Keeping the expatriate spirit going, Malaysian-born bassist Linda Oh, who grew up in Perth and has since moved to New York, will bring a quartet to Wangaratta to celebrate the launch of her second album. Her line-up has Fabian Almazan on piano, but differs from that on the album, with Sam Sadigursky on tenor sax and Kendrick Scott on drums. Linda Oh featured in April’s DownBeat magazine.

Another expatriate, pianist composer Walter Lampe, will travel from Amsterdam — his home of 20 years — to perform in a trio. I believe Lampe was in Sydney early this year, playing at 505 with Sydney bassist Jonathan Zwartz and former Melburnian, drummer Danny Fischer, but the line-up for Wangaratta will be Zwartz and James Hauptmann on drums.

Linda Oh & Gian Slater

Bright idea: Gian Slater joins Linda Oh in the duet at Bennetts Lane.

In a demonstration of just how good Adrian Jackson is at picking up on interesting new combinations, Oh will perform with Gian Slater in a concert of duets for bass and vocals. Jackson had the idea when he heard them together at Bennetts Lane during a recent concert with another expatriate, saxophonist Jacam Manricks.

Cuban pianist Almazan, now living in America, has toured the US, South America, Asia and Europe with Terence Blanchard and will come to Wangaratta direct from the release of his first album at the Village Vanguard. Almazan will play with Linda Oh on bass and Rodney Kendrick on drums.

Denis Colin (bass clarinet) from France and Adam Simmons (saxophones etc.) from Australia will join Benjamin Moussay on keyboards and Chander Sardjoe on drums to celebrate their collaboration as La Societe des Antipodes.

Headline artist for the blues marquee will be American singer/guitarist Jimmy D Lane, son of Chicago blues great Jimmy Rogers (it’s a stage name). Adrian Jackson said Jimmy D., who grew up with Muddy Waters and Howlin Wolf as regular guests in his house, and listening to Eric Clapton and Jimi Hendrix, is making his first visit to Australia.

Others on the blues stage will include the consistently and quietly brilliant Collard Greens & Gravy, Jim Conway’s Big Wheel and Blue Heat. But a blues gig bound to be a huge hit will be saxophonist Paul Williamson’s Hammond Blues Revue, in which Williamson’s usual Hammond Combo line-up will be joined by guests Chris Wilson, Shannon Bourne, vocalist Ella Thompson (who sang at Wangaratta when she was 15) and James Black. Thompson has emerged through the Melbourne Blues Appreciation Society’s Youth in Blues program, which helps young artists.

Luckily for anyone who has heard Paul Williamson’s Hammond Combo at Stonnington Jazz (or the Rainbow Hotel), with brilliant Hammond B3 organist Tim Neal and drummer Mike Jordan, the combo will also play a concert in the jazz program. Don’t confuse this with trumpeter Paul Williamson‘s Inside Out (with Marc Hannaford on piano, Sam Zerna on double bass and James McLean on drums), which will be very different. Both gigs are sure to be hits.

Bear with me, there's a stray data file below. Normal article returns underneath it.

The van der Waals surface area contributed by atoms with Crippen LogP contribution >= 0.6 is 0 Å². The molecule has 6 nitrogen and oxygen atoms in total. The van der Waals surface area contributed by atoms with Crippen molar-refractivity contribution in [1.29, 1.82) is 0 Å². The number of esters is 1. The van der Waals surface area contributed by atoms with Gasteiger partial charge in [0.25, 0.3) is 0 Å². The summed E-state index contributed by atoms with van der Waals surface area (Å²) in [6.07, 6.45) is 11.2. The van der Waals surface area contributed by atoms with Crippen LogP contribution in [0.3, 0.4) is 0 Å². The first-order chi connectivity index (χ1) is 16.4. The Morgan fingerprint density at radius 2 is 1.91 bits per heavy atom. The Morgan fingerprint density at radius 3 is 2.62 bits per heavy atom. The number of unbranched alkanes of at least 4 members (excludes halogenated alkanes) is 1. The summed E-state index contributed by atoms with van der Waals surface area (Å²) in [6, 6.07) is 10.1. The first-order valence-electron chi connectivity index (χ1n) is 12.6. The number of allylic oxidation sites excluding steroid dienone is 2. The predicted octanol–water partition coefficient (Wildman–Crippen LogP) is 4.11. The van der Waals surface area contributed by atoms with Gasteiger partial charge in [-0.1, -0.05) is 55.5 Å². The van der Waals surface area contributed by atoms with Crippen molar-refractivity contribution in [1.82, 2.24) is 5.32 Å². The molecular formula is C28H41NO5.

Sandy Evans

Highlight: James Greening's 'bone frames Sandy Evans at Stonnington Jazz 2011

A later post will cover other festival highlights, such as a new Sandy Evans suite and her duets with Paul Grabowsky, what Allan Browne will get up to with Elliott Dalgleish, and who’s going to judge the National Jazz Awards.

ROGER MITCHELL

STONNINGTON JAZZ 2010 — DAY 10

SARAH McKENZIE SEXTET at Chapel Off Chapel

 Sarah McKenzie Sextet
Sarah McKenzie

The first set was my last for this year’s Stonnington Jazz. A family commitment meant I had to leave before Paul Williamson and Friends, and could not make it to the Sunday gig with David Jones and Friends. I was not all that happy with my photographic efforts for this “last” gig. I was probably already switching out of festival mode and into family mode for my dad’s 90th birthday bash next day.

 Sarah McKenzie Sextet
Sarah McKenzie Sextet

The sextet line-up was Sarah McKenzie on piano and vocals, Pat Thiele on trumpet, Carlo Barbaro on tenor sax, Hugh Stuckey on guitar, Sam Anning on bass and Craig Simon on drums.

 Sarah McKenzie Sextet
Hugh Stuckey and Sam Anning

 Sarah McKenzie Sextet
Pat Thiele

 Sarah McKenzie Sextet
Hugh Stuckey and Carlo Barbaro

They played McKenzie originals Blues for Monty, Don’t tempt me and I got the blues tonight, as well as Cole Porter’s You’d be so nice to come home to, Sammy Fain’s That old feeling, and Duke Ellington’s Solitude.

 Sarah McKenzie Sextet
Sarah McKenzie

McKenzie graduated from WAAPA with a Bachelor of Jazz (Composition) and has won a string of awards — the Jack Bendat Scholarship, the Hawaiian Award for “Most Outstanding Jazz Graduate”, the Perth Jazz Societies Award for the “Most Outstanding Group of the Year for 2008” and the 2009 James Morrison Scholarship for vocals (after being a finalist in the scholarship for six years).

 Sarah McKenzie Sextet
Pat Thiele and Sarah McKenzie

As I’ve said previously, vocals are not my first preference when it comes to improvised music, but I regard each vocalist I hear as an opportunity to be educated. So what can I say about McKenzie’s performance? I think it is a big plus that her renditions of her original pieces had the same feel as the Cole Porter and Ellington classics, because the heritage of Ella Fitzgerald and Billie Holiday do seem important to this 22-year-old singer. Close your eyes and listen to McKenzie and it could be a much older woman singing, there is such power, depth and maturity in the voice. There is also warmth and conviction — when McKenzie sings “You’d be so nice to come home to”, she sings as if she has someone in mind. You know it’s not you, but you wish, in that moment, that it could be. That is a sign of how well the singer is projecting the feeling. And clearly McKenzie, as was evident when she sang In My Solitude, is not scared of emotion. She seems to be quite an open person, at least in her stage persona, and that is engaging.

 Sarah McKenzie Sextet
Sarah McKenzie

McKenzie’s style of piano is expressive but forceful and that goes well with the hard-driving energy of the sextet. This is robust jazz and it will appeal to audiences who like strong grooves and a swingin’ vibe. McKenzie has the appeal — often people make a point of saying that she has the talent to match her looks — to be an ambassador for jazz. But should that burden be placed on a young musician who simply loves to perform?

 Sarah McKenzie Sextet
New York Bound: Sam Anning

McKenzie announced after her first song that Sam Anning — who was not playing at quite all the Stonnington Jazz concerts — has won a full scholarship to the Manhattan School of Music in New York, NY. Congratulations to Sam. His departure will leave a huge gap in Melbourne and many bands will miss him. The Sarah McKenzie Sextet will be one of those.

 Sarah McKenzie Sextet
Sarah McKenzie